Notes 20 Photos and some thoughts — Part 2

For them not interested in reading, you can see the photos in THIS<<link SmugMug Gallery.  

For a SmugMug slideshow, click HERE<<link. When you click the link, it will open in a new window, and you have two options:
1) Manually scroll through the photos by clicking the “<” and “>” symbols to the left or right of the photos.
2) There’s a PLAY/PAUSE button at the bottom-left of the screen with the transition set at about 5 seconds. Note: clicking the PLAY arrow will run a full-screen slideshow. You can then still use the”<” and “>” symbols to the left or right of the photos (this will pause the slideshow).

If you want the full experience, keep reading.

Don’t know why, but I suddenly thought of Marvin . . .

As stated in the last post, I’m sharing Note 20 Ultra photos. Most, like the above, have been processed with Lightroom CC. Most, unlike the above, are photos of flowers from the garden centers of places like Home Depot, Lowe’s, and Wal-Mart.

As usual, clicking on single images will open a larger version of the image in a new tab or window.

Some photos are also presented as edited in-phone using Snapseed. Snapseed seems to output a slightly softer version of the original even when I make no changes to the original. It could be my imagination since there’s not an easy way for me to overlap and compare the original and the modified versions other than by scrolling from one to the other.

This next photo is the same photo that appeared in the previous post but edited in Snapseed.

Warning: the Block Editor is still a pain to work with and can cause stress levels to spikes. Use with caution. Avoid if possible.

Ah . . . where’s my thoughts, you’re wondering.

Before I get to the thoughts for this post, let me briefly cover a comment made on the last post. Namely, that some of the terms I seem to complain about are — in Australia — mostly complained by their far-right. For the record, the U. S. far-right is just as denigrating of those same terms. It’s an innocuous observation, but let me point out the unintended implication of that comment.

Namely, if you complain about things like cancel culture, wokeness, virtue-signaling, or similar topics, you’ll be automatically assumed sympathetic to the far-right. I’m not saying this in my defense or in defense of what I wrote. I stand by my opinions regardless of what labels might be thrown my way.

I want to, however, point out how easily one can dismiss any argument; just associate it with groups classified as extremes. It works for any social or cultural issue. Say you think sensible gun control laws are — well — well, sensible. Well, then, you must be a member of the far-left and be in favor of confiscating guns. Them people be crazy, so linking the argument to them is an easy way to dismiss it as, well, crazy.

Remember when I said words matter?

We know how to manipulate people (or, more charitably, give them what they want to hear). So, if you read or listen to a conservative-leaning source, you’ll learn that liberals are giddy about killing babies right before they are born. If you listen to a liberal-leaning source, you’ll learn that conservatives have no empathy for kids being shot in schools.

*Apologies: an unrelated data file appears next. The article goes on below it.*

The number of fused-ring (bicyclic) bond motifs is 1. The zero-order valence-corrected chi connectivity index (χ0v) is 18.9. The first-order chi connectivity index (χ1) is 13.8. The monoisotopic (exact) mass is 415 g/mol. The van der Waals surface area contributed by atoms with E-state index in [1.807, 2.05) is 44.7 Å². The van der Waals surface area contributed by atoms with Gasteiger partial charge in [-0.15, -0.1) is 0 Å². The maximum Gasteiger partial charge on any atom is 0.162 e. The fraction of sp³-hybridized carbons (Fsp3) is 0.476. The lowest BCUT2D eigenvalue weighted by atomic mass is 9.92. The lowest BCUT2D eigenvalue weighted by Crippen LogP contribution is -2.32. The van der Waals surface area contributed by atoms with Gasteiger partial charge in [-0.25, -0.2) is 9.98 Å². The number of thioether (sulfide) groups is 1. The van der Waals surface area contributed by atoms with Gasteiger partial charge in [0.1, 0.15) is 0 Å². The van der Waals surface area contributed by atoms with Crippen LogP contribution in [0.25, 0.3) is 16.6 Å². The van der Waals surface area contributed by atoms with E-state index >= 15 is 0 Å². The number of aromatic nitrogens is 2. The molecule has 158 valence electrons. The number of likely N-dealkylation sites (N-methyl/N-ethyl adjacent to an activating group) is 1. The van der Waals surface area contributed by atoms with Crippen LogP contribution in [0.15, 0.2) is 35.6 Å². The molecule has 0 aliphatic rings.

Note how the framing of the stories removes the bothersome details; details like late-term abortions are rare and that the procedure is often of last resort and an excruciating decision for the parents who cared for and nurtured the growing fetus for the better part of nine months. And details like most gun owners have kids in school and they’re just as traumatized as non-gun owners by these shootings, just as concerned for their kids and would like something done about it.

But, that’s not what’s presented in the news. The cynic in me thinks that’s from design; keep the population divided, and keep their attention away from questioning what their respective parties or organizations are doing.

Those arguments are no aimed at converting or even debating the opposition, but rather to fire up one’s base. The key, you see, is to keep from ever compromising. Notice how many politicians might as well be replaced by hot-air party balloons; they all vote in blocks — whatever the party wants, the party gets, and screw what the people might want. Notice how it’s BIG NEWS when any of them break rank — usually only if facing a tough election and only if them doing so won’t matter for the outcome.

Let me repeat . . . by making you care about one issue to the exclusion of everything else gives your party the cover for doing all sorts of other stuff you probably might not agree with.  

The hard conversation is what to do about these and many other issues . . . but it’s much easier to vilify any opposition to one’s narrowly biased point of view.

I stand by my belief that one-on-one, most people are can be reasonable. The problem is that national conversations aren’t framed to solve these issues. Instead, these issues are used by “liberal” and “conservative” interests as tools to leverage power.

No, no!” you say. “The groups I identify with, the people I vote for, and the organizations I give money to would never do that (to me)!

Right. Dream on.

This brings me to another topic I think about a lot.

I embrace technology. But people confuse technology with what is done with technology. Google is not a technology company. Neither is Facebook, and neither is Twitter.